Land Stewardship and Conservation Task Force


Minutes of the<MeetNo1> 2nd Meeting

of the 2007 Interim


<MeetMDY1> April 24, 2007


The<MeetNo2> 2nd meeting of the Land Stewardship and Conservation Task Force was held on<Day> Tuesday,<MeetMDY2> April 24, 2007, at<MeetTime> 1:00 PM, in<Room> Room 131 of the Capitol Annex. Representative Robin L. Webb, Chair, called the meeting to order, and the secretary called the roll.


Present were:


Members:<Members> Senator Charlie Borders, Co-Chair; Representative Robin L. Webb, Co-Chair; Hugh Archer, Juva Barber, Stephen Coleman, Doug Doerrfeld, Don Dott, Teresa Hill, Greg Kuhn, William Martin, Duane Murner, Gary Verst, and Bruce Williams.


Guests:  Bert May, Kentucky League of Cities (attended for Jerry Deaton); Mark Cramer, Fish and Wildlife (attended for Jon Gassett); Jeff Harper, Kentucky Farm Bureau (attended for Laura Knoth); Tony Sholar, Rotunda Group; Leah MacSwords, Division of Forestry; Libby Jones; Mary Jean Eddins, Kentucky Heritage Land Conservation Fund Board; Eric Gregory, East Kentucky Power Co-op; Jim Mahan, PACE; Rosetta Fackler, KDOW; Brooke Shileman, KDOW; Margi Jones, KDOW; Doug Wampler, Oldham Ahead; and Bruce Scott, Kentucky Conservation Committee.


LRC Staff:  Hank Marks, Katie Carney, Mark Mitchell, and John Scott.


A quorum being present the Chair, Representative Robin Webb, called the meeting to order. Rep. Webb stated that it is the mission of the Task Force is to balance the interests of economic development and conservation and seek ways to secure adequate and stable funding in the face of declining funding and competition for scarce resources. She then introduced Mr. James Farr, the Environmental Manager for the Florida Division of Lands.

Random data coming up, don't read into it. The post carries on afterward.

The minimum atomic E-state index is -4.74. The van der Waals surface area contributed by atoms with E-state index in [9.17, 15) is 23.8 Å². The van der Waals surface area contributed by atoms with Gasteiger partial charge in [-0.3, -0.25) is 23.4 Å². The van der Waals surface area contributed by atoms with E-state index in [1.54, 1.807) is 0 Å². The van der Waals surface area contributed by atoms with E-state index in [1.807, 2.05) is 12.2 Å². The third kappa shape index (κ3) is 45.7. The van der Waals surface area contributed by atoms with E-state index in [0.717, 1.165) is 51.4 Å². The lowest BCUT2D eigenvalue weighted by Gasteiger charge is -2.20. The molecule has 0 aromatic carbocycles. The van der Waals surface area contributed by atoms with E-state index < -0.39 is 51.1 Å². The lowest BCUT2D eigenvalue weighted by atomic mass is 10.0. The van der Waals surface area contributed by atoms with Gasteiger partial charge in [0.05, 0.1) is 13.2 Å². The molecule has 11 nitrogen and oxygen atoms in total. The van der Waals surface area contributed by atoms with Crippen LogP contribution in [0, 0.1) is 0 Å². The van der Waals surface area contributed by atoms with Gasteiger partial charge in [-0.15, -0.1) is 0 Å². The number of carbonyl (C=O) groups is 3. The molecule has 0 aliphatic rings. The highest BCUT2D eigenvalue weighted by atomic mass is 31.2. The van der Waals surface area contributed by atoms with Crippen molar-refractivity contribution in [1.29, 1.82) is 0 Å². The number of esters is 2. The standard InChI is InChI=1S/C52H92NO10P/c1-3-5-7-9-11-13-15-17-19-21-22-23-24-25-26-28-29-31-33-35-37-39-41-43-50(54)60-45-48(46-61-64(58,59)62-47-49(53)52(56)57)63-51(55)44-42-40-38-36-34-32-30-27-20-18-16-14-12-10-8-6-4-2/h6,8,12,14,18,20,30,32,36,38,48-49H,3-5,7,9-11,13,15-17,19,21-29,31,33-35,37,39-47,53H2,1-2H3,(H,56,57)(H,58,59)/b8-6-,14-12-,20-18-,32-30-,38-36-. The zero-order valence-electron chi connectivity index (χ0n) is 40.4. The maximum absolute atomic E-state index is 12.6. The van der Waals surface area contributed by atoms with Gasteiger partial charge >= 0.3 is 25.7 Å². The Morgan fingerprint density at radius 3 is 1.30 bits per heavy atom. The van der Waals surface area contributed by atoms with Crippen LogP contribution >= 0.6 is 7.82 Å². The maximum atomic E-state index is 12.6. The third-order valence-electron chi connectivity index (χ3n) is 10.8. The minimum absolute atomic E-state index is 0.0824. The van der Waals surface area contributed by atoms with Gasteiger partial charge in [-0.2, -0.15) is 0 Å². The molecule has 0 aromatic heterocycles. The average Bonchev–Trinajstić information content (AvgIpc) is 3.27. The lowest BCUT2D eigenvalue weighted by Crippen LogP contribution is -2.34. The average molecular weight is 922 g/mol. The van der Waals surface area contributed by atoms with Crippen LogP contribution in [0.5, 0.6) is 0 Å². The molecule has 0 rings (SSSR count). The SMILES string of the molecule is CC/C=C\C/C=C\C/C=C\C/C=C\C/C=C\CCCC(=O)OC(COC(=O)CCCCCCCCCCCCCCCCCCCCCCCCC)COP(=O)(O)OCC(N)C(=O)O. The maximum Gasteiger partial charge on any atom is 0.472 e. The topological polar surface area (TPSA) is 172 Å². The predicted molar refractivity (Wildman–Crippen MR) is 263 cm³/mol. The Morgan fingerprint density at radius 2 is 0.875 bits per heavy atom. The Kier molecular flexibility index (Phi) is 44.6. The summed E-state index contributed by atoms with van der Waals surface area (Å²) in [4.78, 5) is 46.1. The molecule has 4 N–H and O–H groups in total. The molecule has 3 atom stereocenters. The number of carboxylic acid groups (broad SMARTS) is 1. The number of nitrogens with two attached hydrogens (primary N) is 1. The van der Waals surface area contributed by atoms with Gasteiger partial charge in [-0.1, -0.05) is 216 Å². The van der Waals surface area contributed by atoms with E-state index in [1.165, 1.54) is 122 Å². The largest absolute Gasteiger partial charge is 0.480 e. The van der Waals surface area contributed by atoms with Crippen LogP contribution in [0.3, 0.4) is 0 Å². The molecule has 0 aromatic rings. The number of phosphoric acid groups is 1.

Mr. Farr opened with a map showing the conservation lands of Florida. Florida has over 450,000 acres covered by conservation easements, and nearly 10,000,000 acres under some form of state, federal, local, or water management protection. He stated that every county has some protected lands. He then described the history of Florida land conservation from 1963 until the present "Florida Forever" program, which coordinates several separate land conservation and acquisition programs. He discussed the level of support by citizens in terms of a ballot initiative in which they taxed themselves for the purpose. The Florida Forever program is largely funded through a documentary stamp tax on all real estate transactions, which in turn funds bonds used to fund the program. $300 million per year is funded through either bonding or a general appropriation. Mr. Farr explained the centralized organizational structure in which acquisition and ownership is centralized in the department of Environmental Protection and the management (with funding) of the lands is distributed to the appropriate agencies with regard to their missions and responsibilities. Next, he discussed land selection and ranking factors, acquisition criteria and measures, and the associated processes for ranking, selection and acquisition. He then discussed the data collection system used. Data is collected for rare species, wild life aggregation sites, rare or high quality natural community occurrences, invasive plant occurrences, conservation lands, environmental land acquisition projects, and potential natural areas. At this time, Mr. Farr described the Florida Forever program's partnerships with local governments, water management districts, non-profit organizations, and state and federal agencies. He also described contractual partnerships for data collection and analysis. At this point Mr. Farr described several graphic information maps that each represented an aspect of data collection or type of conservation property. In concluding, he described the land management process, and how it is funded. He stated that it presently costs about $200 million per year to fund land management in Florida. He described how a land trust fund which, prior to 1990 was dedicated to land acquisition, was transitioned to fund management only for the Florida 2000 and Florida Forever programs. He noted that the managing agencies also have funds and trusts for management, as well.